Decide angle, point of aim, and strength before settling to the stroke.
Make run-throughs fuller than they look and fine shots finer than they look.
Play very fine shots fast when the object ball is almost touching a cushion. The kiss can frequently be” dodged ” in this way.
Good forcing stroke practice may be got from the baulk line with the red on the pyramid spot. Swing the cue freely and easily. Don’t flog or “press.”
Don’t try for too exact position when the immediate stroke is at all difficult. Leave a shot of some kind on, if possible, and trust to your treatment of stroke No. 2 to regain more ideal position.
A good position hint, taken generally, is to play the red over a pocket and the white somewhere towards the middle of the table, but make sure of the score in the former case, otherwise the red is left for your opponent.
In playing all round the table to strike a ball or balls in baulk plain or running side strokes amount to much the same thing, but when a ball is played off first, instead of a side cushion, the fine running side stroke is the equivalent of the half ball plain stroke, the subsequent cushion divergences making up for the finer angle.
Practise in-off from centre-spot to the top pockets morning, noon, and night. Keep the butt end of the cue well down, drive clean through with a light hold, and do not regard the stroke as made until the object ball can be brought at will either back to the centre spot or in position for middle pocket play. To get middle table position spot and aim slightly finer and increase strength proportionately.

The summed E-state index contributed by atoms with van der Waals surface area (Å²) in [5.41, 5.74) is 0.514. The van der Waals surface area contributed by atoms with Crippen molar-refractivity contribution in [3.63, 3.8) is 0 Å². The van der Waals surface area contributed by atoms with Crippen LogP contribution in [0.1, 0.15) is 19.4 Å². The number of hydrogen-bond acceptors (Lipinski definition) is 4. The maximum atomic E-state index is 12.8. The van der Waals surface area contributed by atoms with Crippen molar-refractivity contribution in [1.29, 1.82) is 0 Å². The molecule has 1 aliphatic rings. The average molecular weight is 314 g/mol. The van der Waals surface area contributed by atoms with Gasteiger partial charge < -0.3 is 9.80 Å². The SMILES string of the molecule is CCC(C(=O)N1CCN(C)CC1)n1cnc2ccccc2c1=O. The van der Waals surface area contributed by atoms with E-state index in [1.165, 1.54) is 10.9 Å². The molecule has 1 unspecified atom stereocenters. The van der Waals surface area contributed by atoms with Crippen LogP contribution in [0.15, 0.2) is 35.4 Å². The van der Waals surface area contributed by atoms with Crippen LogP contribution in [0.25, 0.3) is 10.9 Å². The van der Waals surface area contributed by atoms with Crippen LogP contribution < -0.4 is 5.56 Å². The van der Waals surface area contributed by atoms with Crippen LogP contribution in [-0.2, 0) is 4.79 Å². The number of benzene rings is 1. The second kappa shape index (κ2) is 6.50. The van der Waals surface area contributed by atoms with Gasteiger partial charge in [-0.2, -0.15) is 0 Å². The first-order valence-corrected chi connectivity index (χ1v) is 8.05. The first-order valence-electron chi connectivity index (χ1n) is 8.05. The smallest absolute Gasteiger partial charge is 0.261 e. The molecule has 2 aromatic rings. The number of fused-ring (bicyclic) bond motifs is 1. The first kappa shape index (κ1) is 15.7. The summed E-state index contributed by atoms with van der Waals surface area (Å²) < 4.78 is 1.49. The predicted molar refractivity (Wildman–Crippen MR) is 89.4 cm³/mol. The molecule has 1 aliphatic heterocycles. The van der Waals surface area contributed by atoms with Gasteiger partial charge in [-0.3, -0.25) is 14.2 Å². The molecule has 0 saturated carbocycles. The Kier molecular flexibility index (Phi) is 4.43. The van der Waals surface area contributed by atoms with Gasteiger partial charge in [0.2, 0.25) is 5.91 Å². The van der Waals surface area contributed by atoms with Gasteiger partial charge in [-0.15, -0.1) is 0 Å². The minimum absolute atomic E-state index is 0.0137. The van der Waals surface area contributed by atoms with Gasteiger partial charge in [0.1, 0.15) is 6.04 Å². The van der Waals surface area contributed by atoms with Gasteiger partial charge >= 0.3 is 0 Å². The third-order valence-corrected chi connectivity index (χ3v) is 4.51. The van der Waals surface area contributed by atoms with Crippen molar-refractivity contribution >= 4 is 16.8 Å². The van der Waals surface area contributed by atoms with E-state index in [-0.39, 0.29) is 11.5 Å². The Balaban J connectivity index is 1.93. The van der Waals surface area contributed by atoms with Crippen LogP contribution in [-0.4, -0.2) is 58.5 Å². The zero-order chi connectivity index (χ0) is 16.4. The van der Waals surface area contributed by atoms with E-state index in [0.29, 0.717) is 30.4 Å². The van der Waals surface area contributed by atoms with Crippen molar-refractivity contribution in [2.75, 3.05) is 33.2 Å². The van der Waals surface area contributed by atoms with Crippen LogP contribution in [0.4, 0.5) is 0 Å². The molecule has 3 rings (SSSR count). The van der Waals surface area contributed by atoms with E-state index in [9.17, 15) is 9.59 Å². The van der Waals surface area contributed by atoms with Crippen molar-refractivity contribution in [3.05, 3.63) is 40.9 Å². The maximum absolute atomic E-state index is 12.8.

Place a ball up the table in the line of one of the baulk end spots a long cue’s distance (4ft. joins.) from the top cushion. This is a slow running side half-ball shot (aimed full) for the top pocket farthest from the spot and leaves the ball in good position for another in-off into the same pocket. The plain half-ball shot is” three ball diameters lower and also leaves good position, if played with easy strength.
The two most treacherous half-ball positions are long range in-offs from the centre spot in baulk and the long in-off from hand when the object ball is a little above the centre spot on the table. The first, at medium pace, leaves the object ball in baulk and should, therefore, be played with plenty of drag or freely. The second loses the object ball and the spotting for this should be a little finer than half-ball with a proportionately fuller (preferable) or finer contact.
The advice is sometimes given to refer all angles to the natural angle. A better plan still is to know the other three anglesthe three-eighths ball, the quarter-ball, and the eighth ballat sight, and go for them, whether a cushion intervenes, or not, without hesitation, always remembering that the counterpart run-throughs are the seven-eighths, the three-quarter, and the five-eighths, the cue ball taking the same direction in each pair, if freely revolving and centrally struck.